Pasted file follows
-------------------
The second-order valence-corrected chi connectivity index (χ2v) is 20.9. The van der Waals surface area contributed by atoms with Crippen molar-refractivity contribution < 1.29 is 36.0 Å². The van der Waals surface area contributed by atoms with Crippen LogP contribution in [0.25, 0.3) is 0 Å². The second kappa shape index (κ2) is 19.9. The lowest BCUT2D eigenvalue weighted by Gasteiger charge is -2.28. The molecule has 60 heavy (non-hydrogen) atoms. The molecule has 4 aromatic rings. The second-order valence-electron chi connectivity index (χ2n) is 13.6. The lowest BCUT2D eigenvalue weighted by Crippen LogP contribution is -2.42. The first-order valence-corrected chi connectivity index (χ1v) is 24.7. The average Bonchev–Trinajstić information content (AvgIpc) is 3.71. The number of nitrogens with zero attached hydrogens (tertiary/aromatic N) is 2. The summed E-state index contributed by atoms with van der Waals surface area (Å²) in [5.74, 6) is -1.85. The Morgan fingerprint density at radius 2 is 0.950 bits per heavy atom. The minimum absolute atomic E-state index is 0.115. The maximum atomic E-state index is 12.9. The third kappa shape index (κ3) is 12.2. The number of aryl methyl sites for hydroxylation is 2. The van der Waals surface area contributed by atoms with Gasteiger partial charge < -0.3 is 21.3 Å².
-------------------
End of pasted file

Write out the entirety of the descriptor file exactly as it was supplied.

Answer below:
The second-order valence-corrected chi connectivity index (χ2v) is 20.9. The van der Waals surface area contributed by atoms with Crippen molar-refractivity contribution < 1.29 is 36.0 Å². The van der Waals surface area contributed by atoms with Crippen LogP contribution in [0.25, 0.3) is 0 Å². The second kappa shape index (κ2) is 19.9. The lowest BCUT2D eigenvalue weighted by Gasteiger charge is -2.28. The molecule has 60 heavy (non-hydrogen) atoms. The molecule has 4 aromatic rings. The second-order valence-electron chi connectivity index (χ2n) is 13.6. The lowest BCUT2D eigenvalue weighted by Crippen LogP contribution is -2.42. The first-order valence-corrected chi connectivity index (χ1v) is 24.7. The average Bonchev–Trinajstić information content (AvgIpc) is 3.71. The number of nitrogens with zero attached hydrogens (tertiary/aromatic N) is 2. The summed E-state index contributed by atoms with van der Waals surface area (Å²) in [5.74, 6) is -1.85. The Morgan fingerprint density at radius 2 is 0.950 bits per heavy atom. The minimum absolute atomic E-state index is 0.115. The maximum atomic E-state index is 12.9. The third kappa shape index (κ3) is 12.2. The number of aryl methyl sites for hydroxylation is 2. The van der Waals surface area contributed by atoms with Gasteiger partial charge < -0.3 is 21.3 Å².